Black Fighter Pilots Became Heroes During WWII
Tuskegee Airmen Were Pioneers in American History
by Nuchee Vang, age 12
The early 20th century was a time in U.S. history when racism
and discrimination was at its height. Because of the color of their
skin, some people were treated like animals. Despite this culture,
groups like the Tuskegee Airmen, worked tirelessly to break down
barriers for African Americans.
The Tuskegee Airmen
were the first group of African American fighter pilots to participate
in World War II. They became known as the Tuskegee Airmen because they
trained at the Army Corps (known as the U.S. Air Force) base in
Tuskegee, Alabama. The success of this unit was the key in President
Harry Truman’s 1948 decision to eliminate racial segregation in the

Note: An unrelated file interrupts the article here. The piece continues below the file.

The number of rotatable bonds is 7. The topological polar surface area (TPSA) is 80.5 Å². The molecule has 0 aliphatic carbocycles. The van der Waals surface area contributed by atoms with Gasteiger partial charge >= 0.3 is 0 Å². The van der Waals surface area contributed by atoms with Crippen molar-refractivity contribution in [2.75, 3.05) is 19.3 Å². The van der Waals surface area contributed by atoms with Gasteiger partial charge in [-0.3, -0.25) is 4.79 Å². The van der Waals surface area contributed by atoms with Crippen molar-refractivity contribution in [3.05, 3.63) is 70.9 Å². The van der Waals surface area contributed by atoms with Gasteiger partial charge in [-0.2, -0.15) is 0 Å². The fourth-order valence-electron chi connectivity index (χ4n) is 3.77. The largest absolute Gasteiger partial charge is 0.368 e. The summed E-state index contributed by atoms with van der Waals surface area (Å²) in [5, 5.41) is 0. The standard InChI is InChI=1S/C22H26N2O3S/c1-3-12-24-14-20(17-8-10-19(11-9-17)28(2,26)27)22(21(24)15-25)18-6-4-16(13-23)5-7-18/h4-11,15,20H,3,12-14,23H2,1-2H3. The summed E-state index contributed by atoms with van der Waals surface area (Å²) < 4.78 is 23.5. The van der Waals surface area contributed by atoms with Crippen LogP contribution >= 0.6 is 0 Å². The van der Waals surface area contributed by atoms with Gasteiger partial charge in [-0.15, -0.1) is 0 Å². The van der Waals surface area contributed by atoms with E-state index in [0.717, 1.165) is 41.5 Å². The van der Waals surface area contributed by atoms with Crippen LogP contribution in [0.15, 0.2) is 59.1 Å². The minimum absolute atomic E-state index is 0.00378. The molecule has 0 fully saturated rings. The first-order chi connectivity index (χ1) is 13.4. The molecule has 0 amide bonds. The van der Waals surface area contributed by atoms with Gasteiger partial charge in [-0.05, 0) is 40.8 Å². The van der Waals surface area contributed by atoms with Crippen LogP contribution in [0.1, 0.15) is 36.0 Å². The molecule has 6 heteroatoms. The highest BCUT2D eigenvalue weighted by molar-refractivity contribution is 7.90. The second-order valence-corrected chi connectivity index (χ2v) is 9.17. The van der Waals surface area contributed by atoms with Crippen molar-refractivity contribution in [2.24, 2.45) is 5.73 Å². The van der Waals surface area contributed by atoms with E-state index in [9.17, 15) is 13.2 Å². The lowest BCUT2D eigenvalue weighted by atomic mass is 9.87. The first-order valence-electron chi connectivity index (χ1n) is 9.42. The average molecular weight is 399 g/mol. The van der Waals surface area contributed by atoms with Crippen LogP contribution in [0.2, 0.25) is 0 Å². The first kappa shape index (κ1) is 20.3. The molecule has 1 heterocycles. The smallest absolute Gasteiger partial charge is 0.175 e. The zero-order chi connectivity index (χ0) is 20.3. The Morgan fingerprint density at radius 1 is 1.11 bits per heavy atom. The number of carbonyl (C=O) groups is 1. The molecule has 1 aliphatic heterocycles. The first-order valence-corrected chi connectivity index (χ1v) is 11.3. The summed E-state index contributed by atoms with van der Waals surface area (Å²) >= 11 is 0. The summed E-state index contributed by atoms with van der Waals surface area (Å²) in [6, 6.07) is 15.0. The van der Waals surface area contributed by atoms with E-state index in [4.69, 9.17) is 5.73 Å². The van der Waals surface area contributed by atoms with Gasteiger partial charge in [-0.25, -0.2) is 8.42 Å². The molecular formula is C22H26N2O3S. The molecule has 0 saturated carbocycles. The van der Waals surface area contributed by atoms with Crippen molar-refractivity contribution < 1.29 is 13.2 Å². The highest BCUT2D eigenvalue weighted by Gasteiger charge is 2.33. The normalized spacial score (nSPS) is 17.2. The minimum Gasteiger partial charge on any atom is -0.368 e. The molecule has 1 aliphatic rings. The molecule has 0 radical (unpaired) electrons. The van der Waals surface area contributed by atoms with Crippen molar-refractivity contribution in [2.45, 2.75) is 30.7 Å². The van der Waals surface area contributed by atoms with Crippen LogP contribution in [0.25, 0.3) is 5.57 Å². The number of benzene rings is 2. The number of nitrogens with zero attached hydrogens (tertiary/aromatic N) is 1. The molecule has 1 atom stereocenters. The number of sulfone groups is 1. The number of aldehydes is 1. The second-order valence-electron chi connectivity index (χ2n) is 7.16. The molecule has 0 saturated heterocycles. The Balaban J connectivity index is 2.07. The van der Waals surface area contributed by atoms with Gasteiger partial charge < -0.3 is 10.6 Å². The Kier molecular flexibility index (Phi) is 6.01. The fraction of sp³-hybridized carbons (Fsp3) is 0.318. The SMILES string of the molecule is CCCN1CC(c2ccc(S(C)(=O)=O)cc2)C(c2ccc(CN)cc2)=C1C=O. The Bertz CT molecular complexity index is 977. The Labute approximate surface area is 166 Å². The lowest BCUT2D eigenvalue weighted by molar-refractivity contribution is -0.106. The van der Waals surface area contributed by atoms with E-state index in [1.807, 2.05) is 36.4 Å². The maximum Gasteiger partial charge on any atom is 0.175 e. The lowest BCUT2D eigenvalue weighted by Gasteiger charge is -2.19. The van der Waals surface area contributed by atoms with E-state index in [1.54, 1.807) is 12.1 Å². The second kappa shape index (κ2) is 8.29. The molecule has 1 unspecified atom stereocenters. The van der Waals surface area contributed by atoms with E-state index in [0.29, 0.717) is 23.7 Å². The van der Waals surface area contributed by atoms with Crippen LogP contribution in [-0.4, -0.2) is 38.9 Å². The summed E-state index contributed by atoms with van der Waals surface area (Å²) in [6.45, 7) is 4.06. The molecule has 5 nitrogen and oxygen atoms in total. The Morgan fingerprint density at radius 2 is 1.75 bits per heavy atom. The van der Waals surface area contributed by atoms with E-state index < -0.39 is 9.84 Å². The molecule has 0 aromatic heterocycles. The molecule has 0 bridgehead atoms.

General Benjamin Oliver Davis, Jr., founded
and led the Tuskegee Airmen throughout World War II. He commanded the
all-black squadron that began training in 1941 at the request of the
request of the Roosevelt Administration. He was a graduate of West
Point, a military reservation in New York, the site of the U.S. Military
Academy. Davis became the first three-star black general.
squadron began flying missions in 1943, during the heart of World War
II. Their missions included shooting down enemy aircraft, bombing enemy
power sources, trains and barges, and escorting bomber groups on their
missions. The Tuskegee Airmen were noted as one of the Army Air Forces'
most successful and decorated escort groups.
veteran Tuskegee Airmen founded Tuskegee Airmen, Inc., to assist
minority students in developing an interest in aviation and aerospace
The film, Red Tails, tells the heroic story of the
Tuskegee Airmen. The film was released in January 2012 and was largely
produced by filmmaker George Lucas.